Almost six years ago, just a few days before my youngest daughter’s wedding, I fell on my left shoulder. We had had a thunderstorm with 90+ mph winds and when I got up the next morning there was half of a mesquite tree in my driveway. Turns out, half a mesquite tree is a lot heavier than it looks. As it also turns out, you should not attempt to drag said tree off your driveway…by yourself…on wet cement…in flip-flops. Lesson learned.
In the course of getting pain medication, having x-rays and seeing both an ER doctor and an orthopedist, but mostly getting pain meds, I learned, in the words of my specialist, that my shoulders are “kind of deformed.” I don’t know but I think he might have broken the Hippocratic oath with his choice of words, plus it makes me question his medical training. The bone that comes down over the ball of my arm is too long and there’s not enough room for the rotator cuff and all the nerves. My mother, my father and one of my brothers have each had two shoulder surgeries. I could have probably guessed there was a genetic flaw involved. The good news was that I had a rotator cuff impingement. The bad news was that wasn’t all I had, although I didn’t know it at the time.
Both shoulders have given me trouble off and on ever since, but particularly in the last couple of years. They keep me awake at night and I’ve noticed a marked loss of strength. One day it dawned on me, like the light when you open the refrigerator door, that it should probably not take two hands to lift a gallon of milk to the top shelf. But, it wasn’t until the pain started messing with my ability to blow dry my hair that I seriously considered seeing a doctor again. You just don’t mess with the hair. So, last week I saw an orthopedic surgeon, here in Midland, who after looking at my x-rays said “I see what he (the Hippocratic oath breaker) meant.” Two days later I was having an MRI. Two days ago I got the news: a torn rotator cuff, bone spurs, muscle atrophy and, to add insult to injury, arthritis. FML.
Needless to say, surgery is on the horizon. Post-op I will be in a sling and will not be able to use my arm at all for six weeks, followed by six weeks of moderate physical therapy with limited use, followed by three months of intense therapy. Did they not get the memo about my hair? Hello! Not to mention the fact that I sleep on my stomach, nor will I be able to put on a tee shirt or button my jeans. I don’t want to even contemplate what this means about my ability to fasten a bra. This whole recovery scenario is just not working for me. Note to surgeon: Telling patients, especially female patients, these particular post-op details is not a stellar approach to selling the need for surgery. My needs run to not having six months of crappy hair days and being able to wear pants without elastic waistbands.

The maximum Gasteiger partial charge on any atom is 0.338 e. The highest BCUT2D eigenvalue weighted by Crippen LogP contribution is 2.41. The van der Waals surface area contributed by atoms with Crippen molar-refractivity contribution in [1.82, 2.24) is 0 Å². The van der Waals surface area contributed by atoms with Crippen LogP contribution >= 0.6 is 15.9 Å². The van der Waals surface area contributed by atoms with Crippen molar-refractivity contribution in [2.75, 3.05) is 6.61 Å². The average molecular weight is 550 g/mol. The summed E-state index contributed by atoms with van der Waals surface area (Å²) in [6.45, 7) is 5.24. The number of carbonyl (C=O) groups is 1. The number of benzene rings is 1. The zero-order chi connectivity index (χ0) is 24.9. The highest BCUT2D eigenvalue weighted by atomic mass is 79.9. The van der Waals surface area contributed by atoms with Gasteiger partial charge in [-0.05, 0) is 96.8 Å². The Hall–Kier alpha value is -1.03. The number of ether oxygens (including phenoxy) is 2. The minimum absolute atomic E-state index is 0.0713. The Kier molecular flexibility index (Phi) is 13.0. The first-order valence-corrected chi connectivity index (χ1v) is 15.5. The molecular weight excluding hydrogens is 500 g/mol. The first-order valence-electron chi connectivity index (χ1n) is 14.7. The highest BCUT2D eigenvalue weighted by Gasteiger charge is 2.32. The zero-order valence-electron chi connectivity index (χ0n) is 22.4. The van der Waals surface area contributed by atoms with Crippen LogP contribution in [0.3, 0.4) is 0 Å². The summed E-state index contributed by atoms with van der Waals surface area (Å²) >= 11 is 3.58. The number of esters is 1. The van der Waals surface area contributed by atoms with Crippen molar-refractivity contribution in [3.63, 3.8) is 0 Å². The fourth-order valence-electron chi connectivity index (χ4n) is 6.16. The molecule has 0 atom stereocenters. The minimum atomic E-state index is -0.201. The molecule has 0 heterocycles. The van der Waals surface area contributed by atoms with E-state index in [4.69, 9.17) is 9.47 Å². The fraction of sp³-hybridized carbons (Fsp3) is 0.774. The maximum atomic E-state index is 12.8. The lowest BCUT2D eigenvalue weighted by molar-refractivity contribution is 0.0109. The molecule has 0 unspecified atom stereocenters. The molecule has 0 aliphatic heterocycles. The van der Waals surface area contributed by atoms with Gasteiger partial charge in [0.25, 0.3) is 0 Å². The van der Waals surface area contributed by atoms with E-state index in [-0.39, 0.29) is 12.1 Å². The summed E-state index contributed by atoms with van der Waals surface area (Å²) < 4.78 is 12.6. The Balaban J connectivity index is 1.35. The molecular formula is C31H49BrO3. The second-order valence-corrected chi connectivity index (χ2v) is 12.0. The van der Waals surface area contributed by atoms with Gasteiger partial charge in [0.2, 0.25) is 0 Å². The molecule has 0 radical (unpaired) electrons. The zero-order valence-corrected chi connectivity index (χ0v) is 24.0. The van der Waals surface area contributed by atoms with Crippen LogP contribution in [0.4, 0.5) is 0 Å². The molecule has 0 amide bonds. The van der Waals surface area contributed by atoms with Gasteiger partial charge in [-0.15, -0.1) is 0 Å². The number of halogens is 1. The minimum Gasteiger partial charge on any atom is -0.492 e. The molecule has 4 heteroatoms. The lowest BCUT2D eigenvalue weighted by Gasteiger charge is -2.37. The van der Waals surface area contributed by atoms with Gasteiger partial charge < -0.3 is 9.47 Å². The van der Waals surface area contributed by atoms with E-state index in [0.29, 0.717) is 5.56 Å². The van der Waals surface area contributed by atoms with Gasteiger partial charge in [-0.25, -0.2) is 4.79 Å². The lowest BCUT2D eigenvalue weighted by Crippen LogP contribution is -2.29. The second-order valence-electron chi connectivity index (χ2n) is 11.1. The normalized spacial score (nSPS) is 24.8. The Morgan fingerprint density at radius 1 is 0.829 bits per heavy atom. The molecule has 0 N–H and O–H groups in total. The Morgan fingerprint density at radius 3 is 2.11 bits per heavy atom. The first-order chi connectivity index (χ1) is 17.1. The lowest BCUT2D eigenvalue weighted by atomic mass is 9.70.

Even though my left shoulder is in terrible shape and my right one is not far behind, I have put off scheduling the surgery until June. We’ve got a trip to Turks & Caicos scheduled for late April and a trip to New York City scheduled for June…and I will not have my arm in a sling or bad hair. I have my priorities. Since I am waiting a while, I started physical therapy today to try to arrest any further muscle loss and to build up the shoulder as best I can before surgery. Since torn rotator cuffs are normally quite painful, the therapist told me that I must have an “incredible tolerance for pain.” He has no idea. Soooo many smartass comments came to mind in a split second, but I don’t know him that well…yet.